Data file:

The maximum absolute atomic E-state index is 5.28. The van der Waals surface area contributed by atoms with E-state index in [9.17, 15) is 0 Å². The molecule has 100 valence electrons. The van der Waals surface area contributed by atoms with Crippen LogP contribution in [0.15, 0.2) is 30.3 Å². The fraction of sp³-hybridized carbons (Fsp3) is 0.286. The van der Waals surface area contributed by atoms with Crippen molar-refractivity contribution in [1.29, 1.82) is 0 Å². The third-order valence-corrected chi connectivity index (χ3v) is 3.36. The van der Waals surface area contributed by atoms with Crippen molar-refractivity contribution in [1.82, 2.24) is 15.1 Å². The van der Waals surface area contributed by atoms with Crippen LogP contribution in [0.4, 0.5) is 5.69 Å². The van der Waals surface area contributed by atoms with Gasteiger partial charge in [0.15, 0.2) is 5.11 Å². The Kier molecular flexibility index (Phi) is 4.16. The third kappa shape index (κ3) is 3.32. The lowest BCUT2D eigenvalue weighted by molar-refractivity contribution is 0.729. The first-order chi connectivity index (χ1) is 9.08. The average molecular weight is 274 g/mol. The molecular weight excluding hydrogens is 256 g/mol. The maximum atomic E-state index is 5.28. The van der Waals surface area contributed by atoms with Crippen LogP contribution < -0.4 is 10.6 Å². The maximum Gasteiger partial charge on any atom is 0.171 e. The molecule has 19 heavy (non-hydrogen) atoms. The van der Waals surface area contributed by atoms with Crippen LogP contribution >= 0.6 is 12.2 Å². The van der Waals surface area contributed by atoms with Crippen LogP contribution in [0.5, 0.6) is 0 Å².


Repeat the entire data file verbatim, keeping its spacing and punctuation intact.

The maximum absolute atomic E-state index is 5.28. The van der Waals surface area contributed by atoms with E-state index in [9.17, 15) is 0 Å². The molecule has 100 valence electrons. The van der Waals surface area contributed by atoms with Crippen LogP contribution in [0.15, 0.2) is 30.3 Å². The fraction of sp³-hybridized carbons (Fsp3) is 0.286. The van der Waals surface area contributed by atoms with Crippen molar-refractivity contribution in [1.29, 1.82) is 0 Å². The third-order valence-corrected chi connectivity index (χ3v) is 3.36. The van der Waals surface area contributed by atoms with Crippen molar-refractivity contribution in [1.82, 2.24) is 15.1 Å². The van der Waals surface area contributed by atoms with Crippen LogP contribution in [0.4, 0.5) is 5.69 Å². The van der Waals surface area contributed by atoms with Gasteiger partial charge in [0.15, 0.2) is 5.11 Å². The Kier molecular flexibility index (Phi) is 4.16. The third kappa shape index (κ3) is 3.32. The lowest BCUT2D eigenvalue weighted by molar-refractivity contribution is 0.729. The first-order chi connectivity index (χ1) is 9.08. The average molecular weight is 274 g/mol. The molecular weight excluding hydrogens is 256 g/mol. The maximum atomic E-state index is 5.28. The van der Waals surface area contributed by atoms with Crippen LogP contribution < -0.4 is 10.6 Å². The maximum Gasteiger partial charge on any atom is 0.171 e. The molecule has 19 heavy (non-hydrogen) atoms. The van der Waals surface area contributed by atoms with Crippen LogP contribution >= 0.6 is 12.2 Å². The van der Waals surface area contributed by atoms with Crippen LogP contribution in [0.5, 0.6) is 0 Å².